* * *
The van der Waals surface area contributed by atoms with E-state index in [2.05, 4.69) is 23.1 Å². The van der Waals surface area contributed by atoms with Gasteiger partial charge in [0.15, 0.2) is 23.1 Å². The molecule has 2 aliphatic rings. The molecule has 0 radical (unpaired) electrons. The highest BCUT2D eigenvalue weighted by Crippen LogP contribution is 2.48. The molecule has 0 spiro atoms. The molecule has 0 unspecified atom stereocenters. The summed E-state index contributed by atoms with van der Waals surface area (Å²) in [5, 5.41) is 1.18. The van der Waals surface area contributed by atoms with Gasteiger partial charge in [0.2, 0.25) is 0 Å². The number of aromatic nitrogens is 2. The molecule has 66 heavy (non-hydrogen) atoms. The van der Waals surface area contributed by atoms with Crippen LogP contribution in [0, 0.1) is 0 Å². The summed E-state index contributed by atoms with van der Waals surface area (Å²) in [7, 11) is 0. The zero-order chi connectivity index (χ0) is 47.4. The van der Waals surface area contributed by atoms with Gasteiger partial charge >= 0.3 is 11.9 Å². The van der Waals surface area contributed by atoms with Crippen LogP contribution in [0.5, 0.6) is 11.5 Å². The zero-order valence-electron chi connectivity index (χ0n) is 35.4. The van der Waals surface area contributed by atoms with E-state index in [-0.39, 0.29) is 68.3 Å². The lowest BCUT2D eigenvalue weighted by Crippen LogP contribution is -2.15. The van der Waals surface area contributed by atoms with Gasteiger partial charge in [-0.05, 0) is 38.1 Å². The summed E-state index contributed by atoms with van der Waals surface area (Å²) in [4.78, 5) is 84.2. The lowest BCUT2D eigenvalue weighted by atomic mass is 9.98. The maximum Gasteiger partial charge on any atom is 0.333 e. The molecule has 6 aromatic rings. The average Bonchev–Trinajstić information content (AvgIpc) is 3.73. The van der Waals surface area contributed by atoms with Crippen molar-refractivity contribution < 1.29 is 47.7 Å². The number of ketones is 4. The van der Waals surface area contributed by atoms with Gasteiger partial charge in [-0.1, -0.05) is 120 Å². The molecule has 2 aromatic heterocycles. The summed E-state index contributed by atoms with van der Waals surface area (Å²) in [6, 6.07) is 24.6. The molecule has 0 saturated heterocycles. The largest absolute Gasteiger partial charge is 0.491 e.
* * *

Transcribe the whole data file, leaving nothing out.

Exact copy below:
The van der Waals surface area contributed by atoms with E-state index in [2.05, 4.69) is 23.1 Å². The van der Waals surface area contributed by atoms with Gasteiger partial charge in [0.15, 0.2) is 23.1 Å². The molecule has 2 aliphatic rings. The molecule has 0 radical (unpaired) electrons. The highest BCUT2D eigenvalue weighted by Crippen LogP contribution is 2.48. The molecule has 0 spiro atoms. The molecule has 0 unspecified atom stereocenters. The summed E-state index contributed by atoms with van der Waals surface area (Å²) in [5, 5.41) is 1.18. The van der Waals surface area contributed by atoms with Gasteiger partial charge in [0.2, 0.25) is 0 Å². The number of aromatic nitrogens is 2. The molecule has 66 heavy (non-hydrogen) atoms. The van der Waals surface area contributed by atoms with Crippen LogP contribution in [0, 0.1) is 0 Å². The summed E-state index contributed by atoms with van der Waals surface area (Å²) in [7, 11) is 0. The zero-order chi connectivity index (χ0) is 47.4. The van der Waals surface area contributed by atoms with Gasteiger partial charge >= 0.3 is 11.9 Å². The van der Waals surface area contributed by atoms with Crippen LogP contribution in [0.5, 0.6) is 11.5 Å². The zero-order valence-electron chi connectivity index (χ0n) is 35.4. The van der Waals surface area contributed by atoms with E-state index in [-0.39, 0.29) is 68.3 Å². The lowest BCUT2D eigenvalue weighted by Crippen LogP contribution is -2.15. The van der Waals surface area contributed by atoms with Gasteiger partial charge in [-0.05, 0) is 38.1 Å². The summed E-state index contributed by atoms with van der Waals surface area (Å²) in [4.78, 5) is 84.2. The lowest BCUT2D eigenvalue weighted by atomic mass is 9.98. The maximum Gasteiger partial charge on any atom is 0.333 e. The molecule has 6 aromatic rings. The average Bonchev–Trinajstić information content (AvgIpc) is 3.73. The van der Waals surface area contributed by atoms with Crippen molar-refractivity contribution < 1.29 is 47.7 Å². The number of ketones is 4. The van der Waals surface area contributed by atoms with Gasteiger partial charge in [-0.1, -0.05) is 120 Å². The molecule has 2 aromatic heterocycles. The summed E-state index contributed by atoms with van der Waals surface area (Å²) in [6, 6.07) is 24.6. The molecule has 0 saturated heterocycles. The largest absolute Gasteiger partial charge is 0.491 e.